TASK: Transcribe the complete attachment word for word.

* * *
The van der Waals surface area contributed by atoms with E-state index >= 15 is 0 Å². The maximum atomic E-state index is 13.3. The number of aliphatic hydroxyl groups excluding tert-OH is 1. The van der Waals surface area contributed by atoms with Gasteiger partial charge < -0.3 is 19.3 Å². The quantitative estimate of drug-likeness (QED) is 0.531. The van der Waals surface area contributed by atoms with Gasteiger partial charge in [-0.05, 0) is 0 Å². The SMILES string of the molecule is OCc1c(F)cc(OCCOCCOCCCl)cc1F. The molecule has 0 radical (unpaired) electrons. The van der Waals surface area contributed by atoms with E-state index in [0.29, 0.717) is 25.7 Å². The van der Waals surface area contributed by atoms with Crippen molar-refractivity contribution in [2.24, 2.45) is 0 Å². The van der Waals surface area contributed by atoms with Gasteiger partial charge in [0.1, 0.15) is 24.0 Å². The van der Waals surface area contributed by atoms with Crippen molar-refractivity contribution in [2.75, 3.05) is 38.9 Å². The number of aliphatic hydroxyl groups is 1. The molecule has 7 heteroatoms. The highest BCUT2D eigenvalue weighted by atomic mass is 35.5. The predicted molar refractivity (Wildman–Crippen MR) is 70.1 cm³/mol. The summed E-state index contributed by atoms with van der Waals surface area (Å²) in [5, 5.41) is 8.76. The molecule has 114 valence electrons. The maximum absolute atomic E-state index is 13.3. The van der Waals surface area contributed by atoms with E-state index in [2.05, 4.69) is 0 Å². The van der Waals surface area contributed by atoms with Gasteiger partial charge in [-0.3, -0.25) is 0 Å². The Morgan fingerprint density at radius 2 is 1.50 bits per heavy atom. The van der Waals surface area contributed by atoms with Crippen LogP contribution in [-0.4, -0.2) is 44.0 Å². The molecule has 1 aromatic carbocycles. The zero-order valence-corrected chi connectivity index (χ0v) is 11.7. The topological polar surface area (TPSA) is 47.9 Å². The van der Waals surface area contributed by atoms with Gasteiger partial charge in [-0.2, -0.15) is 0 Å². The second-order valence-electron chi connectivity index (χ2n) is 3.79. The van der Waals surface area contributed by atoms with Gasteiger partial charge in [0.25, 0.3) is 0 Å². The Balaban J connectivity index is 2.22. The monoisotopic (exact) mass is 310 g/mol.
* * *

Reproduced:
The van der Waals surface area contributed by atoms with E-state index >= 15 is 0 Å². The maximum atomic E-state index is 13.3. The number of aliphatic hydroxyl groups excluding tert-OH is 1. The van der Waals surface area contributed by atoms with Gasteiger partial charge < -0.3 is 19.3 Å². The quantitative estimate of drug-likeness (QED) is 0.531. The van der Waals surface area contributed by atoms with Gasteiger partial charge in [-0.05, 0) is 0 Å². The SMILES string of the molecule is OCc1c(F)cc(OCCOCCOCCCl)cc1F. The molecule has 0 radical (unpaired) electrons. The van der Waals surface area contributed by atoms with E-state index in [0.29, 0.717) is 25.7 Å². The van der Waals surface area contributed by atoms with Crippen molar-refractivity contribution in [2.24, 2.45) is 0 Å². The van der Waals surface area contributed by atoms with Gasteiger partial charge in [0.1, 0.15) is 24.0 Å². The van der Waals surface area contributed by atoms with Crippen molar-refractivity contribution in [2.75, 3.05) is 38.9 Å². The number of aliphatic hydroxyl groups is 1. The molecule has 7 heteroatoms. The highest BCUT2D eigenvalue weighted by atomic mass is 35.5. The predicted molar refractivity (Wildman–Crippen MR) is 70.1 cm³/mol. The summed E-state index contributed by atoms with van der Waals surface area (Å²) in [5, 5.41) is 8.76. The molecule has 114 valence electrons. The maximum absolute atomic E-state index is 13.3. The van der Waals surface area contributed by atoms with E-state index in [2.05, 4.69) is 0 Å². The van der Waals surface area contributed by atoms with Gasteiger partial charge in [-0.3, -0.25) is 0 Å². The Morgan fingerprint density at radius 2 is 1.50 bits per heavy atom. The van der Waals surface area contributed by atoms with Crippen LogP contribution in [-0.4, -0.2) is 44.0 Å². The molecule has 1 aromatic carbocycles. The zero-order valence-corrected chi connectivity index (χ0v) is 11.7. The topological polar surface area (TPSA) is 47.9 Å². The van der Waals surface area contributed by atoms with Gasteiger partial charge in [-0.2, -0.15) is 0 Å². The second-order valence-electron chi connectivity index (χ2n) is 3.79. The van der Waals surface area contributed by atoms with Gasteiger partial charge in [0.25, 0.3) is 0 Å². The Balaban J connectivity index is 2.22. The monoisotopic (exact) mass is 310 g/mol.